There are 60 international artists from all over the world in three rooms. For people to feel the harmony amidst a collection of work that wouldn’t typically be curated together – that’s what I’m trying to achieve. That’s good art. Anni Albers is a very important thread in this show because she was a great artist who was somehow sidelined – with the female Bauhaus artists who made things for the home – but there is a certain fragility, strength and power in her work that I hope people will see and that a lot of very different artists share. There is also the most amazing Meredith Frampton from the National Portrait Gallery’s collection. You see that and just think, how lucky! It gets shown very infrequently. There’s Dorothea Tanning, Brice Marden, Lynette Yiadom-Boakye… so many more.

Are there textiles in the show?

There’s a Sheila Hicks – a beautiful work; the Anni Albers tapestries; another tapestry from Andreas Eriksson, a Swedish painter. The only other straight-up fabrics are West African textiles from the 19th century to the 70s – amazing pieces.

Do you have your own art collection?

Thank god for museums and galleries – who needs one of their own? But I do have a book addiction. You wake up one day and half your house has shelving and you think,what am I, the National Library!? I feel that way about museums. I have small pieces but I feel no desire to have a collection. Artists love clothes so they exchange their work for clothes. They say, “I’d like something for my wife.” The few things I have are very special things. I feel great about that. I feel it’s a mutual respect. Any of the works in the show are things I would love to live with but Camden Arts Centre is such a beautiful space, that’s where I want to see it.

You use the word clothes not fashion. Why?

I’m not interested in fashion, let’s be honest. I love style and clothes. Fashion for me is a great experience, especially when you are young, it’s like a coming of age. One day you wake up and think, I must wear corduroy trousers! It’s an awakening. It’s about how you want to be seen. It’s about an understanding of what it has taken to get to that place. I feel the world is full of too many things that don’t have integrity. There are designers I admire because the work had something and it wasn’t about being part of a movement. You look at say Christopher Nemeth or Judy Blame and it had something!

The greatest success for me as a clothing designer is when I see a woman totally at ease in her clothes, that’s my job done.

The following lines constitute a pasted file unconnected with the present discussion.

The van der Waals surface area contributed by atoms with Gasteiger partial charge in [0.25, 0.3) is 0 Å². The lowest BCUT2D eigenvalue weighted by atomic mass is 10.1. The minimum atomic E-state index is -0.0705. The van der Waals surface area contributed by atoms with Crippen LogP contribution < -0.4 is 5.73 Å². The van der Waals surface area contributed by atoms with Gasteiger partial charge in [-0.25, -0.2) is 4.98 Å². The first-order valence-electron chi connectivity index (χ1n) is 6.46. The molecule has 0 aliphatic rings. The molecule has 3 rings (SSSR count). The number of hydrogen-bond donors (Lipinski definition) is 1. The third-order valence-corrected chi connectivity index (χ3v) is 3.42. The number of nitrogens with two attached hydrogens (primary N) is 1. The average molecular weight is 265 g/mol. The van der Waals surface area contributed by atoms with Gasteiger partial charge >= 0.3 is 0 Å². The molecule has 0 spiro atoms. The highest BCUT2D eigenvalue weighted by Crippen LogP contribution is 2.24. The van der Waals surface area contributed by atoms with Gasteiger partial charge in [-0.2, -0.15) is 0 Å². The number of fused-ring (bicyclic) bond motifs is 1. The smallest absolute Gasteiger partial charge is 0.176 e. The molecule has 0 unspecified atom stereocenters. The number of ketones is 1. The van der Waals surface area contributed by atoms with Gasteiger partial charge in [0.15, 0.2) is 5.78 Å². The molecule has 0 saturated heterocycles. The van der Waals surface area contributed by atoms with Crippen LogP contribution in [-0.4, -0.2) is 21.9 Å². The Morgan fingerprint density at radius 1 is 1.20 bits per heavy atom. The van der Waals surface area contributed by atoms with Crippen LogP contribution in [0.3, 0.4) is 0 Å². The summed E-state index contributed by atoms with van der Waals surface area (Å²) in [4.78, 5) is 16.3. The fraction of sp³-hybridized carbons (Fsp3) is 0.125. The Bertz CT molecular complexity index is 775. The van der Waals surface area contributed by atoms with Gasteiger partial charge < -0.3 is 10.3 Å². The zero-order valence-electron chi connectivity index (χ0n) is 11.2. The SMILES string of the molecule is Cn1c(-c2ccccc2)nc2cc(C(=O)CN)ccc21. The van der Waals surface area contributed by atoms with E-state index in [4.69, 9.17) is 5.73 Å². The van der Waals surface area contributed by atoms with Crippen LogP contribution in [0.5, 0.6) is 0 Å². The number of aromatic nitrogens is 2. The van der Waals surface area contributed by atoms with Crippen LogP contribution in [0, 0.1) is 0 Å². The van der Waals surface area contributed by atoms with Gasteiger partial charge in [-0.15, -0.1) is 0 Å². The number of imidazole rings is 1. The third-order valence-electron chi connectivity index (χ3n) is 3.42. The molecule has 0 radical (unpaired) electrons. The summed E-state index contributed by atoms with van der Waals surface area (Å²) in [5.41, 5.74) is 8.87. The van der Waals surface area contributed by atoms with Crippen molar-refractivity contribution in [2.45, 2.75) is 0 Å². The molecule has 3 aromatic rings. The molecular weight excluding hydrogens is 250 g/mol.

Caption: Looks from Duro Olowu's spring/summer 2016 collection. Photo by Luis Monteiro, Courtesy of Duro Olowu London.

What do you want people to come away from your show feeling?

I want them to come away understanding how international the eye of every artist subconsciously is, and also to feel that everything in those rooms co-exist harmoniously. They are visually and conceptually strong but somehow familiar.

Is the approach to curating an exhibition similar to researching and editing a collection?

The similarity is that I don’t research. Since I was a child if I liked something, I would try to know everything about it. I like to read, I like to observe, I like talking to all kinds of people: scientists, pattern cutters, CEOs, anyone! I used to be like that with vinyl: who did the album cover? Who wrote the lyrics? Similarly with this show I feel as if I’ve spent many years being very much in love with art but not regarding myself at the level of a curator. And now by weird turn of events I have the opportunity to put it together in a way that’s new.

Anything you wanted but you couldn’t have?

Oh yes! A particular Schiele that just couldn’t travel.

Has anyone used your clothes in a painting?

I think Lynette Yiadom has used my clothes in a painting. This show is not about fabric – it is about portraiture and how fabric looks in a picture.

Where do you consider home?

I’m in London most of the time and I manufacture in England. I try to spend a week a month in New York and my dad is still in Lagos so I go there every two months.

Making & Unmaking is at Camden Arts Centre, Arkwright Road, London NW3 6DG until 18 September. For more information, visit camdenartscentre.org.

Duro Olowu’s shop is at 14 Masons Yard, St James’s SW1Y 6BU

Interview by Tamsin Blanchard